Murachs OS/390 and z/OS JCL Figure 2-06a Chapter 2, Slide 15 Rules for forming data set names Length Characters Qualifiers First character Last character 1 to 44 characters (standard) 1 to 35 characters (generation data group; see chapter 12) Only first 17 characters are used for tape data sets Alphanumeric (A-Z, 0-9) National (@,#, and $) Period (.) Data set names with more than 8 characters must be broken into qualifiers that each contain between 1 and 8 characters. Separate qualifiers from one another with periods. The periods are counted in the overall length of the data set name. The first character of each qualifier must be a letter or national character. The last character of a data set name should not be a period. A valid data set name AR.TRANS.Y2001 Murachs OS/390 and z/OS JCL Figure 2-06b Chapter 2, Slide 16 A file with sequential organization by employee number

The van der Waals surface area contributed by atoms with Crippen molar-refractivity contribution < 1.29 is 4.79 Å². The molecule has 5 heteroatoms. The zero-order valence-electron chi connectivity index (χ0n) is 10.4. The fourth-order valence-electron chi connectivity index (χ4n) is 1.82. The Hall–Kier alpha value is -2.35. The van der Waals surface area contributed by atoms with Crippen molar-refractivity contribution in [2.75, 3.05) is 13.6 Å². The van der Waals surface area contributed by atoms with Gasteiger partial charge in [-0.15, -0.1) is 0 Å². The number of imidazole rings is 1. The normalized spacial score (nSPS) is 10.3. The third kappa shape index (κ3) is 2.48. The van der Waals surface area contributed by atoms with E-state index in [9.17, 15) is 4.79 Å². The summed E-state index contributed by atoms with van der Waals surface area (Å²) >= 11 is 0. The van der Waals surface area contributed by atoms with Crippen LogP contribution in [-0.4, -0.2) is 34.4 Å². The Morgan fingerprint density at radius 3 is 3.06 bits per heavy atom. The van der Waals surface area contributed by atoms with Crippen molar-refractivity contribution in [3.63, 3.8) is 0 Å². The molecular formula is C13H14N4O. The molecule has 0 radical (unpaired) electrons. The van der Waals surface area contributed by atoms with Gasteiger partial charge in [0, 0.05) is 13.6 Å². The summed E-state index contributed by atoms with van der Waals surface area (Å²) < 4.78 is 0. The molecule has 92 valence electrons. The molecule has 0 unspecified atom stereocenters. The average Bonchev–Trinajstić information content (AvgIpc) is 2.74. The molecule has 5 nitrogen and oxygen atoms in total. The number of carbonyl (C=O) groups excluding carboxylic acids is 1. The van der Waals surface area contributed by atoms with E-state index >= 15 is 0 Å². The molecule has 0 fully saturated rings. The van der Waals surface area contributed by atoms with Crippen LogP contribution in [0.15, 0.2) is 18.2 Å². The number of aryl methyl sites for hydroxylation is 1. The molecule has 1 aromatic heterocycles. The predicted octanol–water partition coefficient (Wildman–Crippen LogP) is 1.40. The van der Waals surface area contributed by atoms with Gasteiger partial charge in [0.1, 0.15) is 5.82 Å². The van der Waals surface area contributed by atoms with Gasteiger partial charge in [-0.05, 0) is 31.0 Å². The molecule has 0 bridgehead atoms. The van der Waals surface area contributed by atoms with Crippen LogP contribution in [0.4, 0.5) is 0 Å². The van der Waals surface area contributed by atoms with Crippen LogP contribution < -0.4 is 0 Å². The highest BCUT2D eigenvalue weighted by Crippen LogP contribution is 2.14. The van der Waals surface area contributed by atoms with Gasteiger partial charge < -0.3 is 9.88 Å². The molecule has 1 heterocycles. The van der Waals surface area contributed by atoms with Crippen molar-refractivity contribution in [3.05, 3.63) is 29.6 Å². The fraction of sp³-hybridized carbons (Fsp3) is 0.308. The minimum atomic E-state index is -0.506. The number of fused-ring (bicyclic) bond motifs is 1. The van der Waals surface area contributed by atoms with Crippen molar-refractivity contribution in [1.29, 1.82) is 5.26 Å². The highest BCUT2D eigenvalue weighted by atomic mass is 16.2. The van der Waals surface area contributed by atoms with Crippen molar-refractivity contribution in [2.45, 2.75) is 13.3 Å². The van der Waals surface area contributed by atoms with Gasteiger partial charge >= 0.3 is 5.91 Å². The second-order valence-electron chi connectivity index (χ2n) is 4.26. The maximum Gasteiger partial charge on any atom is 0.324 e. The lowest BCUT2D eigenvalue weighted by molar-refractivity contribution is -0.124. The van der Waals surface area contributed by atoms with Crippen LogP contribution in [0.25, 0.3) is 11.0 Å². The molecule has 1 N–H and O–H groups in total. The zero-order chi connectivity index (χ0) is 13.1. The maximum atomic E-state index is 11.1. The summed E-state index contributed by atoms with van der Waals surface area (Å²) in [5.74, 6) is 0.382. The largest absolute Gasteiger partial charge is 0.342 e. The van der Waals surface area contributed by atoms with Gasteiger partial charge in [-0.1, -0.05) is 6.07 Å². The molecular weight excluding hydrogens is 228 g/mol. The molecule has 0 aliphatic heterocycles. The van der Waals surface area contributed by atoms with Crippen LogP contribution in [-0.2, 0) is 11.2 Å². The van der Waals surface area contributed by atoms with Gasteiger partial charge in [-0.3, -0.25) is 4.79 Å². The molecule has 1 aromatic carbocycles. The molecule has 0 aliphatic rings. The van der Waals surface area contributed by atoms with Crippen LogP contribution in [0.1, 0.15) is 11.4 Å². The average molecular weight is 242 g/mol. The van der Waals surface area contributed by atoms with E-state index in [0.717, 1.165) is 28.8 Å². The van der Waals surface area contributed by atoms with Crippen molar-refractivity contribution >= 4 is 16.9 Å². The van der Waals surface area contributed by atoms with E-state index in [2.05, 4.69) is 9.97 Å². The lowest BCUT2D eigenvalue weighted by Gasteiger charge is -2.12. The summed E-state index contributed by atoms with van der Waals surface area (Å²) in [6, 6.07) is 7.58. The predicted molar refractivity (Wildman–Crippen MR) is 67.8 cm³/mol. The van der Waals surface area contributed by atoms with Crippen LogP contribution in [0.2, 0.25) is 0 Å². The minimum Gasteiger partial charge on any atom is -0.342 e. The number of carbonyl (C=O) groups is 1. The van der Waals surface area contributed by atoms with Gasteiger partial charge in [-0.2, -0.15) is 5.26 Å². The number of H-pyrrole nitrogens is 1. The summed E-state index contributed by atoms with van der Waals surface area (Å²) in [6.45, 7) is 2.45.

Disk location 1 2 3 4 5 Social Security number First name 498-27-6117 213-64-9290 279-00-1210 499-35-5079 334-96-8721 Thomas William Constance Ronald Marie Employee Middle initial Last name number T J M L Bluestone Collins Harris Garcia Abbott 01003
01054 01702 02145 02181 A file with VSAM key-sequenced organization, indexed by employee number Index component Employee Disk number location 01003 01054 01702 02145 02181 1 2 3 4 5 Murachs OS/390 and z/OS JCL Data component Disk location 1 2 3 4 5 Social Security number 498-27-6117 213-64-9290 279-00-1210
499-35-5079 334-96-8721 First name Thomas William Constance Ronald Marie Figure 2-07a Middle initial Last name T J M L Bluestone Collins Harris Garcia Abbott Employee number 01003 01054 01702 02145 02181 Chapter 2, Slide 17 The four types of Non-VSAM data set organization Sequential Indexed-sequential Direct Partitioned (PDS)